Sorry, I should have been clearer in labeling the variables. For any given
object, Radius and Height are fixed values, while x, y, and z vary over the
isosurface boundaries. So, pow(y/Height,2) and sqrt(y/Height) both range
between 0 at y=0 and 1 at y=Height.
 Chris R.
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"Chris R" <car### [at] comcastnet> wrote:
the problem area. contained_by{ sphere{0,5*Radius scale<1, 1000, 1>} }
>
> Sorry, I should have been clearer in labeling the variables. For any given
> object, Radius and Height are fixed values, while x, y, and z vary over the
> isosurface boundaries. So, pow(y/Height,2) and sqrt(y/Height) both range
> between 0 at y=0 and 1 at y=Height.
I'd say that it's likely a math problem rather than an isosurface problem.
Best bet is to post a sample scene so we can render it and play with the
equations.
Also, what I would do in debugging my own code would be to graph the values of
the terms and the overall expression in a spreadsheet, and see if anything is
revealed.
 Bill
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On 3/4/22 10:19, Chris R wrote:
> Sorry, I should have been clearer in labeling the variables. For any given
> object, Radius and Height are fixed values, while x, y, and z vary over the
> isosurface boundaries. So, pow(y/Height,2) and sqrt(y/Height) both range
> between 0 at y=0 and 1 at y=Height.
Adding to what others have said.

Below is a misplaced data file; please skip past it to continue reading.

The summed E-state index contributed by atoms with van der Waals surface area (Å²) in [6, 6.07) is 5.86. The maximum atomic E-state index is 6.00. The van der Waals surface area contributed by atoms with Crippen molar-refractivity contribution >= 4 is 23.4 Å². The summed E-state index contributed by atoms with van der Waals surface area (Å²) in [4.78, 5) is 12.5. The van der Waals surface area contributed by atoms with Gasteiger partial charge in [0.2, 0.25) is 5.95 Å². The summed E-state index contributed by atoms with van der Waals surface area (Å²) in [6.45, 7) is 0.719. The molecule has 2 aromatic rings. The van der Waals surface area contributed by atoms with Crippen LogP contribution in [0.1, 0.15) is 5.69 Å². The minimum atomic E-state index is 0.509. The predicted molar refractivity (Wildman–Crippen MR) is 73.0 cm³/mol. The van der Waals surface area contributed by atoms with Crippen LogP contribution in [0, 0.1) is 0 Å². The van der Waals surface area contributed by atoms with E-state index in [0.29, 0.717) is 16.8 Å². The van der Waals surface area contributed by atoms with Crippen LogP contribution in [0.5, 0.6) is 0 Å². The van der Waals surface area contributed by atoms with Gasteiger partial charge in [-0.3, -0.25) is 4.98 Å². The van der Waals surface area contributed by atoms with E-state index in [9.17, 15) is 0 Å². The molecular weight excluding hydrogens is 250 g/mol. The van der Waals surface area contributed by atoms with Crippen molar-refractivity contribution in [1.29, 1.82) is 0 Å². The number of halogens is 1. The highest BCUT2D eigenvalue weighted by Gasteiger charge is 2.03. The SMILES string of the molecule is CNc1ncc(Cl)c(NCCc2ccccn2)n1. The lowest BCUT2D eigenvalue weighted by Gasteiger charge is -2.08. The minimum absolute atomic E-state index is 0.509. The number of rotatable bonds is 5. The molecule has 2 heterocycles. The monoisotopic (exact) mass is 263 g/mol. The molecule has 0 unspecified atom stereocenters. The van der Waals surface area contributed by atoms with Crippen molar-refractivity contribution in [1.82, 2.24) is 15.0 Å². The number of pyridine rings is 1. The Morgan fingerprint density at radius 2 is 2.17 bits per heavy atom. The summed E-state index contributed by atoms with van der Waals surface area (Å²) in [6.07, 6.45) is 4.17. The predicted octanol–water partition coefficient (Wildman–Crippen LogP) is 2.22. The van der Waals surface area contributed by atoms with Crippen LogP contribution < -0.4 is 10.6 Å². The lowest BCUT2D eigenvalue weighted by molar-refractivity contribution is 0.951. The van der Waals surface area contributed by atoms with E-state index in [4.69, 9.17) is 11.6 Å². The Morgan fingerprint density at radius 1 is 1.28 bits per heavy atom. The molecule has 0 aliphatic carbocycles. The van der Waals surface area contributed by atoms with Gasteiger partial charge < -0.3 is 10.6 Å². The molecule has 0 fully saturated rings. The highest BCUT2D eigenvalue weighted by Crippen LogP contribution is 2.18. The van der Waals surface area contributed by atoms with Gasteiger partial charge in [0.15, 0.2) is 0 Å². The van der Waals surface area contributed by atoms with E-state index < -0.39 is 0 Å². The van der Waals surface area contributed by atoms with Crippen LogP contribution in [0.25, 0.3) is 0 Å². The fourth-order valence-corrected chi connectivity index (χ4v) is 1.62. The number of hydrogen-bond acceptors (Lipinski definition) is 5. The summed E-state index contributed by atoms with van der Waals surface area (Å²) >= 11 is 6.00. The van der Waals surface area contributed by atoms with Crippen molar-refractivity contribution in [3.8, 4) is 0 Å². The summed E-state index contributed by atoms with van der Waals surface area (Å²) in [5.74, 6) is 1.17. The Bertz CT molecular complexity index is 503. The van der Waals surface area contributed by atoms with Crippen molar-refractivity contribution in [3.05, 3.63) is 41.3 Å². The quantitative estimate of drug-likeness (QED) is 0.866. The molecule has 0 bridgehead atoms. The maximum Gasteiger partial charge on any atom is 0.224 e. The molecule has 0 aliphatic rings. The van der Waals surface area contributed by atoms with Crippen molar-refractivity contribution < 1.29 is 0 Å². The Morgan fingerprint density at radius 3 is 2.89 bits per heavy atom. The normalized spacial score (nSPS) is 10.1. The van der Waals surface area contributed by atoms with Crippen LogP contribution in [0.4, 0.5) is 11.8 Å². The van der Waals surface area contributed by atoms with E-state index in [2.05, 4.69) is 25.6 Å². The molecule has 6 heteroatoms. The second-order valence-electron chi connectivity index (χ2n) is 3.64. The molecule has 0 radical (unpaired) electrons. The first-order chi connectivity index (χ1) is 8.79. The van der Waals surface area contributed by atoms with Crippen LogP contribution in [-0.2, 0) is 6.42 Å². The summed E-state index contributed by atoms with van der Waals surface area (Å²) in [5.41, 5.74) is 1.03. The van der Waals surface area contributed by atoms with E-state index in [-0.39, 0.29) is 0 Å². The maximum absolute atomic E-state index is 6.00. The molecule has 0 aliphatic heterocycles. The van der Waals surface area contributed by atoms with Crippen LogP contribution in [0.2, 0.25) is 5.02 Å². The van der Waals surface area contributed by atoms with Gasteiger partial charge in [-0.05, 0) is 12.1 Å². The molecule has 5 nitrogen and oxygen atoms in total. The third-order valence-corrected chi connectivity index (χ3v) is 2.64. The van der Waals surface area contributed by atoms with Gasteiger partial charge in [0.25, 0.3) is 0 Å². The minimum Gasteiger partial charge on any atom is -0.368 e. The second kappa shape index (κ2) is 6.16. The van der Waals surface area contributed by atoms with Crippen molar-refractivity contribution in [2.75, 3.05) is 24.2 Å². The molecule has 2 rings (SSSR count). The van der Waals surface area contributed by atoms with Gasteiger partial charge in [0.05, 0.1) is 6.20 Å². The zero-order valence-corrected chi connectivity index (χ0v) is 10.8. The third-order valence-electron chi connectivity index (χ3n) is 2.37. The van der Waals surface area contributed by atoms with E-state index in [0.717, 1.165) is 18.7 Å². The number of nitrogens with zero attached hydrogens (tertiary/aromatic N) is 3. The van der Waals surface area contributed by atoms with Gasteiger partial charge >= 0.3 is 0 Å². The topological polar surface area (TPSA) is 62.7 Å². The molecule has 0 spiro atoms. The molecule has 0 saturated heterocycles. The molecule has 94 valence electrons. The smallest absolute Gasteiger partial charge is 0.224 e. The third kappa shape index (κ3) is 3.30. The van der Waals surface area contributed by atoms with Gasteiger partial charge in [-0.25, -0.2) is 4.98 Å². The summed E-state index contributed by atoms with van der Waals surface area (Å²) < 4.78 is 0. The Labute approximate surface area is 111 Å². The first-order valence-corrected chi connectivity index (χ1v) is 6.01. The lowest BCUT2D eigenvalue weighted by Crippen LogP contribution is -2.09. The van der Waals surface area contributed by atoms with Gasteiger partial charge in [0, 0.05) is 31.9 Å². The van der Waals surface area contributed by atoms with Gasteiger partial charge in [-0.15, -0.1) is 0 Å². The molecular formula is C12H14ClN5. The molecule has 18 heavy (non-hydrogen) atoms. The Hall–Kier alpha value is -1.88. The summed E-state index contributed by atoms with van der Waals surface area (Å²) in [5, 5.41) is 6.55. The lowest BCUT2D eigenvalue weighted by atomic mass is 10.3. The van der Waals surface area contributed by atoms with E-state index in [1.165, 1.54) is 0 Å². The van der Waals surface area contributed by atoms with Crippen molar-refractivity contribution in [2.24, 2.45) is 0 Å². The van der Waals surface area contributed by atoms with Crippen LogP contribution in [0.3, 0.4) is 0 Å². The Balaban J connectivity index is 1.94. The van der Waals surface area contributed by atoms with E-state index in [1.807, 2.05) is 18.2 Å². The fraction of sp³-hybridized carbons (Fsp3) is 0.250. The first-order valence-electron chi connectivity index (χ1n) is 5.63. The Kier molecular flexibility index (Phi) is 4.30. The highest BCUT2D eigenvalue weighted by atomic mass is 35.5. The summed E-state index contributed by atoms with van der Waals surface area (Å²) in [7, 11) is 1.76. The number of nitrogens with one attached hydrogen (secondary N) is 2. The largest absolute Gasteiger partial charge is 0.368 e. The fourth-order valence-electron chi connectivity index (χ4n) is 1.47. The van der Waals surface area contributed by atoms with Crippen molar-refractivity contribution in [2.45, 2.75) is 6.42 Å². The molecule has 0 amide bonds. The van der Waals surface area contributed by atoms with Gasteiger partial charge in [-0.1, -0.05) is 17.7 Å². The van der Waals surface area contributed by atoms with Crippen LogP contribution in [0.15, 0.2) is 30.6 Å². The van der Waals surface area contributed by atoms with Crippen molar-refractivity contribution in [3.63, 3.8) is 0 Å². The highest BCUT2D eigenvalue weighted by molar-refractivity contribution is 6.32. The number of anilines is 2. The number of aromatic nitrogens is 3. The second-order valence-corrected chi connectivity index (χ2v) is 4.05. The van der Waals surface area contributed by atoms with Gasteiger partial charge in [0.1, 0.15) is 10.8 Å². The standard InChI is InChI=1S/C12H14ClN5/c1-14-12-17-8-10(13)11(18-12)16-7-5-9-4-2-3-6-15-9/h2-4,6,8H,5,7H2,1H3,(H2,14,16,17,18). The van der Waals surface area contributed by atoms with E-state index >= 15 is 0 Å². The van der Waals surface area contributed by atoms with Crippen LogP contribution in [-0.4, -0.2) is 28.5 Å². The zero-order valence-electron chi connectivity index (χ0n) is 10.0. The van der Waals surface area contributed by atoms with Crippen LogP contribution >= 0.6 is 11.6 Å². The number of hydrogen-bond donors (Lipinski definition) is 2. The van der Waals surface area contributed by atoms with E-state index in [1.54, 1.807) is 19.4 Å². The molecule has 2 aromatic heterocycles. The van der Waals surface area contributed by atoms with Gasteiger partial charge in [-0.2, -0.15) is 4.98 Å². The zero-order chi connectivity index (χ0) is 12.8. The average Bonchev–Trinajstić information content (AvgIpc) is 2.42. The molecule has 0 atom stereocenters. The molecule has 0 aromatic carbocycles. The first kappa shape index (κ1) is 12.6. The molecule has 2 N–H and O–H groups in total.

Especially with contained by box, I'd recommend not putting container
sides on any x,y or z plane at 0.0. There is often a small amount of
noise in the raycontainer intersection result. This means you might
well be getting small negative values internally though you specified a
0.0 container side value. Any negative 'y' values are a problem for the
sqrt() function for example.
I usually try and center my final 'shape' about 0,0,0 such that the
container ends up also centered at 0,0,0. You can also handle the
potential for near zero negative values other ways  ie abs(y).
Bill P.
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"Chris R" <car### [at] comcastnet> wrote:
> Alain Martel <kua### [at] videotronca> wrote:
>
> > > For some recent modeling work, I have had a need to create various objects based
> > > on cylinderbased shapes, varying the radius of the cylinder based on the
> > > yaxis.
> > >
> > > Examples: